# Section 5 Stepwise Covariates Selection

This section describes a backward stepwise covariates selection process, which reduces the number of covariates from the 50 potential ones identified in section 3 to about 10 or fewer. Here is an overview of the process:

1. Split the sample into 60-20-20 training, validation, and test sets.
2. Write the test formula without one of the 50 candidate covariates.
3. Fit the model on the training set.
4. Validate the model on the validation set and compute the goodness-of-fit statistics.
5. Repeat steps two to four once for each covariate (50 times).
6. Drop the covariate in the absence of which the fit is the best;.
7. Repeat steps two to six until no covariate is left.
8. Inspect the results to identify a parsimonious specification (typically below 10 covariates) yielding a good fit on the validation set.
9. Test the final model on the test set.

The backward stepwise covariates selection process is computationally expensive. Fitting one modified BYM model takes about 3.5 minutes on a standard PC.3 Carrying out steps 1 to 5 takes about 175 minutes. Steps 6 and 7 take about 74 hours. To speed up the process, we write a function to parallelize step 5 across CPU cores. As the number of cores might be relatively limited on a PC (typically up to eight), an option is to carry out the process on the cloud, where an instance with more cores can be rented. For instance, the computing time can be reduced to below two hours with 64 cores.

The backward stepwise covariates selection is presented with the income model.

## 5.1 Step 1: Split the Sample into 60-20-20 Training, Validation, and Test Sets

The observations in the dataset are split into 60-20-20 training, validation, and test sets. The model will be fitted on the training set, and income will be predicted on the training and validation sets. Predicted values in the validation set will be compared with the observed values to assess the model’s goodness of fit.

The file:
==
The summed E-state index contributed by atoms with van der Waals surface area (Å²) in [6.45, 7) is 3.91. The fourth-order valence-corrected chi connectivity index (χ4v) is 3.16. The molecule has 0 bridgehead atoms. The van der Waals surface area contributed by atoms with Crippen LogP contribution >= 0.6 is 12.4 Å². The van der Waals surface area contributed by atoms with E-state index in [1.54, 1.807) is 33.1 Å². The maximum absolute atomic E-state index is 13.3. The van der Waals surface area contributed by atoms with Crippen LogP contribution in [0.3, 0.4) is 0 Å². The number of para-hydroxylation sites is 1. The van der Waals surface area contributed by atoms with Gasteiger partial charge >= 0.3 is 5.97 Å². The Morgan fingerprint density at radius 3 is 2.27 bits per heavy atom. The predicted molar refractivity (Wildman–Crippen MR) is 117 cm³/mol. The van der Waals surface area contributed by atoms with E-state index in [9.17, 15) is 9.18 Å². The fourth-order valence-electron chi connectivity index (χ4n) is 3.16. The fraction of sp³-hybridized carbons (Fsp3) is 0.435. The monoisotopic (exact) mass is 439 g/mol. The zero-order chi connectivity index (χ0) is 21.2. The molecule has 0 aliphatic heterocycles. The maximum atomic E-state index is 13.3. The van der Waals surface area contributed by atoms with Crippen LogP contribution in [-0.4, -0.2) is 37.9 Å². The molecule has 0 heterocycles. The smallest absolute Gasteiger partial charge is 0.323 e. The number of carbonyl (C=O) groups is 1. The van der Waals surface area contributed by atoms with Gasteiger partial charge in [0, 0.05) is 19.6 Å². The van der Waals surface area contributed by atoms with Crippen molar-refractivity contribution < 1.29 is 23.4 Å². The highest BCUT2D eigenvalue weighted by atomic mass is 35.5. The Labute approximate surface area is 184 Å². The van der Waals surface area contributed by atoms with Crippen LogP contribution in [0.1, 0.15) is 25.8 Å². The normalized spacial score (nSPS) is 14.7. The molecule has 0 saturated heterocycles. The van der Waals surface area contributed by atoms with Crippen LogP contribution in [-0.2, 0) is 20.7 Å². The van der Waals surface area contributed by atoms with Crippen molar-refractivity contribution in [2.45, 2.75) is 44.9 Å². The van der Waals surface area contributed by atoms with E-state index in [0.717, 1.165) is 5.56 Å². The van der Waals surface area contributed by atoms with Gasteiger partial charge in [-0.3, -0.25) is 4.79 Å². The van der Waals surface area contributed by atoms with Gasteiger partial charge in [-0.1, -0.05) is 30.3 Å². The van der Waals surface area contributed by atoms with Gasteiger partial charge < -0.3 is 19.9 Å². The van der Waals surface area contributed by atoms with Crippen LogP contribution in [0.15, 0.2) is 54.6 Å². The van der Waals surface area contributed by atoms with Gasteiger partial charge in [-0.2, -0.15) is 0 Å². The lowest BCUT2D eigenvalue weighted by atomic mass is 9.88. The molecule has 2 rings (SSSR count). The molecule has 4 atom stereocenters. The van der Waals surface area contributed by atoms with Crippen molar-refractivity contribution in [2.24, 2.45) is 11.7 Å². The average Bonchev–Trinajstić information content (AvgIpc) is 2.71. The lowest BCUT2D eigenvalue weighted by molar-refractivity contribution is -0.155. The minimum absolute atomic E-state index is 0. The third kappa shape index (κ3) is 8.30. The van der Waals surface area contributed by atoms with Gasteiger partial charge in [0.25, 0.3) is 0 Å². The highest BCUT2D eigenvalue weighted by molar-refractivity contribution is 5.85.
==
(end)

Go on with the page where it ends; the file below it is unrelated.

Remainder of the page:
Once the covariate selection process is complete and a given specification has been chosen (steps 1 to 8 above), predictions are made on the final test set to assess the final model’s goodness of fit.

# Sample segmentos for training, validation, and testing  ####
set.seed(1234)
spec = c(train = .6, test = .2, validate = .2)
g = sample(cut(
seq(nrow(data_model)),
nrow(data_model)*cumsum(c(0,spec)),
labels = names(spec)
))
index_val=which(g=="validate")
index_train=which(g=="train")
index_test=which(g=="test")

data_model$pred=data_model$ingpe
data_model$pred[c(index_val,index_test)] <- NA # Set the validation prediction to NA: The values will be predicted by the model and compared with observed values mod_data_jack = data_model # Store the data into a new data frame for model fitting mod_data_jack=mod_data_jack[c(index_val,index_train),] # Select only the training and validation sets; keep test set of final validation index_val_jack=which(is.na(mod_data_jack$pred))
index_train_jack=which(is.na(mod_data_jack$pred)==F) ## 5.2 Steps 2 to 4: Create a Function To make reading the code easier, we create a function INLA_steps_2_4 that implements steps 2 to 4 of the covariate selection process. The steps in INLA_steps_2_4 are 1. Write the test formula without one of the candidate covariates. 2. Fit the model on the training set. 3. Validate the model on the validation set. 4. Compute the goodness-of-fit statistics. The INLA_steps_2_4 accepts the following arguments: covariates formulation, index of the covariate to be removed, index of the validation set, index of the training set, data frame for the model, a string defining the outcome variable (e.g., “ingpe”), and a string defining the likelihood function (e.g., a Gaussian, gamma, or beta distribution). # INLA_set2_4_function ##### INLA_steps_2_4=function(covariates_formulation, # The formulation of each covariate ix, # The index of the covariate to be removed index_val, # The index of the validation set index_train, # The index of the training set mod_data_jack, # The data for the model outcome, # The string defining the outcome variable, such as ingpe family){ # The string defining the likelihood # Formula candidate_covariates <- covariates_formulation formula_test <- reformulate(c("-1", "intercept", paste(candidate_covariates[-ix],collapse="+"), 'f(ID,model = "bym2", hyper=list( prec = list(prior = "pc.prec", param = c(0.1, 0.0001)), phi = list(prior = "pc", param = c(0.5, 0.5))), graph = Segmento.Inla.nb, scale.model = TRUE, constr = T, adjust.for.con.comp = T)'), "pred") # Rescale to allow the Newton-Raphson optimizer to converge if(family=="gaussian"){ formula_test <- reformulate(c("-1", "intercept", paste(candidate_covariates[-ix],collapse="+"), 'f(ID,model = "bym2", hyper=list( prec = list(prior = "pc.prec", param = c(0.1, 0.0001)), phi = list(prior = "pc", param = c(0.5, 0.5))), graph = Segmento.Inla.nb, scale.model = TRUE, constr = T, adjust.for.con.comp = T)'), "pred/10") # Rescale to allow the Newton-Raphson optimizer to converge } # Fit the model if(family%in%c("beta","zeroinflatedbinomial1")){ bym.res=INLA::inla(formula=formula_test, family = family, data = mod_data_jack, Ntrials = mod_data_jack$n_obs,